Thirty years ago yesterday, the education system went into labour. An idea that had been gestating for a long time came into the world. And not without difficulty. After 30 years, it’s time to put down the ailing national curriculum, one teacher argues in Tes, but what to replace it with?
Raised in a dysfunctional family environment by warring parents, it has at times been gorged with sweets and treats to alleviate its parents’ guilt, and at others been mistreated and neglected as a proxy for their distaste for each other. It is no surprise then that the sickly child has grown into a maladjusted adult. Yes, I speak of the national curriculum, and I am in no doubt when I pronounce the cause of its death as Hyper-Accountability Disorder.
Major reforms of the curriculum have taken place with alarming regularity. Each separate health-check an indicator of developing issues. The result of this Serious Case Review must be for lessons to be learned about the failures of democratic institutions to identify the threat the parents (and their enablers) posed to their offspring.
The 1994 Dearing review was convened to slim down an already overburdened curriculum, and in 1995 the curriculum was put on to a new care plan based on the review’s recommendations.
From September 1998, once again with a view to control the curriculum’s weight, New Labour disapplied statutory programmes of study for foundation subjects. This was insufficient. A new care plan was drafted in 1999, and by September 2000 was put into practice.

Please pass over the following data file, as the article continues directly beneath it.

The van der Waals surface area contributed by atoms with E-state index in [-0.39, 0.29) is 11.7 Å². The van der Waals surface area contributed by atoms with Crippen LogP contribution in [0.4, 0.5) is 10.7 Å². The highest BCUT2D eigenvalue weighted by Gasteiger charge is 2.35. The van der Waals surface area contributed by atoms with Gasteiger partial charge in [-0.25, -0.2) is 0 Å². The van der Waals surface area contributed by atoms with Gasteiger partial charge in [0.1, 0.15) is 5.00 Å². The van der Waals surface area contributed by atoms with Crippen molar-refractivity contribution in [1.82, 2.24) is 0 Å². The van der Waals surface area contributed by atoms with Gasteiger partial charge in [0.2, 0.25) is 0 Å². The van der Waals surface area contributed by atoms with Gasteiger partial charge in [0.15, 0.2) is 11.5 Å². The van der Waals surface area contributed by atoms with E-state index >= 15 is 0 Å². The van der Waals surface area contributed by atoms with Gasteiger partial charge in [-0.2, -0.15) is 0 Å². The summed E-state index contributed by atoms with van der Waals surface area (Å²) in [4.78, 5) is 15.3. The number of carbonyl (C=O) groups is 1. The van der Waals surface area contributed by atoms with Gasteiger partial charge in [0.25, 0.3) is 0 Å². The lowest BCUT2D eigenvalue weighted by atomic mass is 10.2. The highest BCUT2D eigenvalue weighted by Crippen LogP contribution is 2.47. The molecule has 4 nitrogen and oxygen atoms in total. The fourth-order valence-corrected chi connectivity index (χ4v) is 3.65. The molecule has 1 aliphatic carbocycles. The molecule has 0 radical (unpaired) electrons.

It would be another eight years before the national curriculum’s case would come under review again. This relatively lengthy period of stability was highly likely due to New Labour’s profligacy with funding masking many problems from responsible agencies. At this point, the curriculum’s weight was identified as having once again become too great, and its lack of flexibility was noted. A review by Jim Rose the same year proposed a new care plan, which never went into effect because the curriculum moved back in with its other parent.
Instead, a new review was carried out by Tim Oates in 2011, which the said parent roundly ignored (or at best cherry-picked from), before putting into effect their own new regime, justified by a new bout of conspiratorial theorising, this time about a dangerous Blob.
While blaming politicians of this or that creed might provide us with solace, it promises nothing but a future of vain attempts to revive what should remain buried – a Frankenstein curriculum of parts pilfered from high-performing systems according to Pisa (Programme for International Student Assessment) rankings, stapled together with teachers’ self-purchased stationery supplies, and electrified by political rhetoric. A zombie curriculum. A monster.
Read more about the rise and fall of the National Curriculum The national curriculum is dying. RIP
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